Monday, 11 September 2017

Elizabeth Street

Author: Laurie Fabiano
Genre: Historical Fiction
Type: e-book
Source: Own copy
Publisher: AmazonEncore
First Published: 2006
First Line: "We lived at 202 Elizabeth Street."

Book Description from GoodReadsBased on true events, Elizabeth Street is a multigenerational saga that opens in an Italian village in the 1900's, and crosses the ocean to New York's Lower East Side. At the heart of the novel is Giovanna, whose family is targeted by the notorious Black Hand--the precursor to the Mafia. 

Elizabeth Street brings to light a period in history when Italian immigrant neighborhoods lived in fear of Black Hand extortion and violence--a reality that defies the romanticized depiction of the Mafia. 

Here, the author reveals the merciless terror of the Black Hand-and the impact their crimes had on her family. Giovanna is based on Fabiano's great-grandmother, and the book's heroes and villains - such as Lieutenant Petrosino, the crusading cop and "Lupo the Wolf," a cold-blooded criminal - are drawn from real life in this thrilling tale. While set in a dynamic historical context, Elizabeth Street is, above all, the dramatic story of the heroine, Giovanna, and how she triumphed over tragedy.


My Rating: 2.5 stars

My Review: This is an e-book that I've had on my Kindle for over two years and finally cracked it open while I was on vacation in Croatia last month.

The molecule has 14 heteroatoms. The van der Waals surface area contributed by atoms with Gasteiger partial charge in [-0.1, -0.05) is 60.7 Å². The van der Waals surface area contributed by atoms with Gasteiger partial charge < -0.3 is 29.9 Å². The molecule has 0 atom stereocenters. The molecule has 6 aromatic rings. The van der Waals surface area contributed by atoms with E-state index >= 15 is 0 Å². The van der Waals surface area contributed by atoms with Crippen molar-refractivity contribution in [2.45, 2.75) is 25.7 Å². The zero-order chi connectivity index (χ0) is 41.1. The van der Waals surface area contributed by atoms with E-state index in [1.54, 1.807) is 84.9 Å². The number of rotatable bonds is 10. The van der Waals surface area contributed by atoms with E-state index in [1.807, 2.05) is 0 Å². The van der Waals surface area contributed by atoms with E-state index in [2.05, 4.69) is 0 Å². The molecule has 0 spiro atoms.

The book is a familial saga set in the heart of an Italian family in early 1900's New York City, loosely based on the author's own family. At the time, NYC was experiencing an influx of immigrants and the prejudice against Italian immigrants was blatant as was the power and terror that the Black Hand held over its countrymen. These tidbits of history are woven into the plot throughout the book but, at times, it felt like the plot came second to her opportunity to add in a unique historical setting, for example, an impromptu trip to Coney Island.

Fabiano uses multiple timelines to tell her story but it often came off as awkward and distracting as the plot jumped back and forth. I also didn't enjoy being told about a major plot point early in the book which made for a lackluster second half of the book since I knew how things would pan out. 

The subject and era was interesting but for a book with such high ratings I found the writing to be clunky and mediocre at best with the letters that Giovanna received from the Black Hand coming off as silly and juvenile (and hard to read on my Kindle).  For a story that is loosely based on her own family, Fabiano's storytelling felt detached and many of her characters' actions felt improbable. Add in that there was too much 'telling, not enough showing' in regards to the plot and writing style and you can see why this book didn't live up to my expectations.

There was potential for a great, sweeping saga of a read but I don't think that Fabiano's writing was up to the task. Overall, a light read set in an interesting era but there are other books with similar plots that do a better job of showcasing the subject and early 20th century New York immigrant experience.

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